Reviews | Written by Jonathan Edwards 29/11/2017


Inspired by true events, The Cutlass tells the story of a young woman who is abducted following a robbery and taken into the far reaches of the wilderness. With little chance of escape, she soon realizes how reliant she must be in order to survive and seeks to find out more about her abductors’ true intentions. It’s not every day that you get to see a bit of Trinidadian cinema, however it seems that after winning a couple of awards at the Trinidad and Tobago Film Festival, there has been a real impetus from all those involved to get this film released worldwide. In the hopes of breaking new ground, The Cutlass has already made its international debut as part of the Marche du Film at this year’s Cannes Film Festival and now it’s arriving to our shores for our very own viewing pleasure.

Directed by Darisha J. Beresford, The Cutlass is an interesting piece of cinema which wears its heart on its sleeve. Although there are times when the directing falls into amateurish territory, Beresford is able to keep the action grounded enough for the actors to take centre-stage. Lisa-Bel Hirschmann portrays Joanna Soloman, a young woman who is taken from her friends at gunpoint and forced into the precarious terrain of the Trinidadian jungle, whereas Arnold Goindhan plays Al, a petty thief who’s in way over his head with the local gangsters. Both actors are able to form a decent amount of chemistry throughout thanks to the unique power struggle that both characters face over the course of a couple of days.

Unfortunately, Teneille Newallo’s script does at times falter for a number of reasons; whether it be the unwarranted narration over the top of certain scenes, or the strange tonal shifts in conversations, it all begins to slowly lose authenticity and loosen the impact of what's going on. Newallo does have good intentions, however, as the film attempts to highlight the social and political undercurrents that plague certain members of Trinidadian society. Although there are times when the overall flow is impeded, both lead actors are able to do just enough to save the film’s blushes.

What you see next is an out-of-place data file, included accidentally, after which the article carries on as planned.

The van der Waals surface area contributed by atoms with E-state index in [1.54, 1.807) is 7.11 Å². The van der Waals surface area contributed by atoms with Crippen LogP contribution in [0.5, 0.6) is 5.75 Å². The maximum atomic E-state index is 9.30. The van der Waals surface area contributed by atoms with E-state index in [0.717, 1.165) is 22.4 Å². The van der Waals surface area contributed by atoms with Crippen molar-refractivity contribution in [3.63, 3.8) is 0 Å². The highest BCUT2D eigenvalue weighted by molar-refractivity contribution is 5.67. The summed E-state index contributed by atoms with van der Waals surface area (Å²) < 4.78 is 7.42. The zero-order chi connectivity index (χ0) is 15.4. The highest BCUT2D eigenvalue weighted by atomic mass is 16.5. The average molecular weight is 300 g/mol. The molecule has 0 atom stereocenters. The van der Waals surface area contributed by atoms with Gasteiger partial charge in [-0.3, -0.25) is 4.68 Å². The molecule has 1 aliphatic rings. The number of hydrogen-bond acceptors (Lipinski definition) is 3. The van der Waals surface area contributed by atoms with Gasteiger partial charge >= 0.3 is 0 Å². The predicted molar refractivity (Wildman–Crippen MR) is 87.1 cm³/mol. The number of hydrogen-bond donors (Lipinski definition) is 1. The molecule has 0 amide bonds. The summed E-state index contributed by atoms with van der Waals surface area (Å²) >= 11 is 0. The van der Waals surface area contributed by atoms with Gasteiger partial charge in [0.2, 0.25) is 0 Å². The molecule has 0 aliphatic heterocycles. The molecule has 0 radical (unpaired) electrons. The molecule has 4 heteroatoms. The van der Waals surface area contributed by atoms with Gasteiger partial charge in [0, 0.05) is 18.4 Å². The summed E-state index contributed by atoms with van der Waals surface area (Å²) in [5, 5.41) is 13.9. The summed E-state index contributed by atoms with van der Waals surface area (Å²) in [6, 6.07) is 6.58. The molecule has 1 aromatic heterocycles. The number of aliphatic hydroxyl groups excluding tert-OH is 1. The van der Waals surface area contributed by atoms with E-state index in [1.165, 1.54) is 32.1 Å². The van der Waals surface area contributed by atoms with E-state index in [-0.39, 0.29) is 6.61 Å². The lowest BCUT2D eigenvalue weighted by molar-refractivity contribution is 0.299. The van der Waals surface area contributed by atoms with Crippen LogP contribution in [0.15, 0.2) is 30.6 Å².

Overall, The Cutlass is an interesting attempt at a very worthy premise. Containing some beautiful shots throughout, viewers will be drawn to the breathtaking visuals on screen. With solid performances by the two main actors, it's refreshing to see well-rounded characters in a film of this nature who don't fall victim to stereotyping. It’s a shame, though, that certain performances by other members of the cast and crew ultimately give the movie a distinctly televisual feel. An uneven effort with noble intentions, The Cutlass ultimately suffers from an overbaked script and questionable directing.


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